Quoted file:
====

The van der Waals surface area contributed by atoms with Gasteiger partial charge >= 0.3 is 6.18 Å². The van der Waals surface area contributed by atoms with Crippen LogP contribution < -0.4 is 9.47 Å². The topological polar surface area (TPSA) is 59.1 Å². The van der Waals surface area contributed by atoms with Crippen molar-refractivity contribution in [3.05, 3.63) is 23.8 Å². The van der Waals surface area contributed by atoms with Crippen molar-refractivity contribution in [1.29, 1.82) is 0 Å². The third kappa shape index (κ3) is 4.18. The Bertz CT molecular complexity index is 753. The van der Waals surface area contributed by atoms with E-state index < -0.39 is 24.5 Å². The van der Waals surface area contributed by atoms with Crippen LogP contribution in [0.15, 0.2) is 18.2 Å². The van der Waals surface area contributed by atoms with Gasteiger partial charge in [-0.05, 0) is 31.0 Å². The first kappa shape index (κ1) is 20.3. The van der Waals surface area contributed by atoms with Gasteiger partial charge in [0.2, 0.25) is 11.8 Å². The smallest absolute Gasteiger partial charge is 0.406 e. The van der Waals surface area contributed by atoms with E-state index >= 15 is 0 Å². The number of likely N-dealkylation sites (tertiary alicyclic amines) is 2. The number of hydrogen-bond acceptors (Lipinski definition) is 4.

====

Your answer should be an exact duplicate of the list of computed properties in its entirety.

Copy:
The van der Waals surface area contributed by atoms with Gasteiger partial charge >= 0.3 is 6.18 Å². The van der Waals surface area contributed by atoms with Crippen LogP contribution < -0.4 is 9.47 Å². The topological polar surface area (TPSA) is 59.1 Å². The van der Waals surface area contributed by atoms with Crippen molar-refractivity contribution in [3.05, 3.63) is 23.8 Å². The van der Waals surface area contributed by atoms with Crippen molar-refractivity contribution in [1.29, 1.82) is 0 Å². The third kappa shape index (κ3) is 4.18. The Bertz CT molecular complexity index is 753. The van der Waals surface area contributed by atoms with E-state index < -0.39 is 24.5 Å². The van der Waals surface area contributed by atoms with Crippen LogP contribution in [0.15, 0.2) is 18.2 Å². The van der Waals surface area contributed by atoms with Gasteiger partial charge in [-0.05, 0) is 31.0 Å². The first kappa shape index (κ1) is 20.3. The van der Waals surface area contributed by atoms with Gasteiger partial charge in [0.2, 0.25) is 11.8 Å². The smallest absolute Gasteiger partial charge is 0.406 e. The van der Waals surface area contributed by atoms with E-state index >= 15 is 0 Å². The number of likely N-dealkylation sites (tertiary alicyclic amines) is 2. The number of hydrogen-bond acceptors (Lipinski definition) is 4.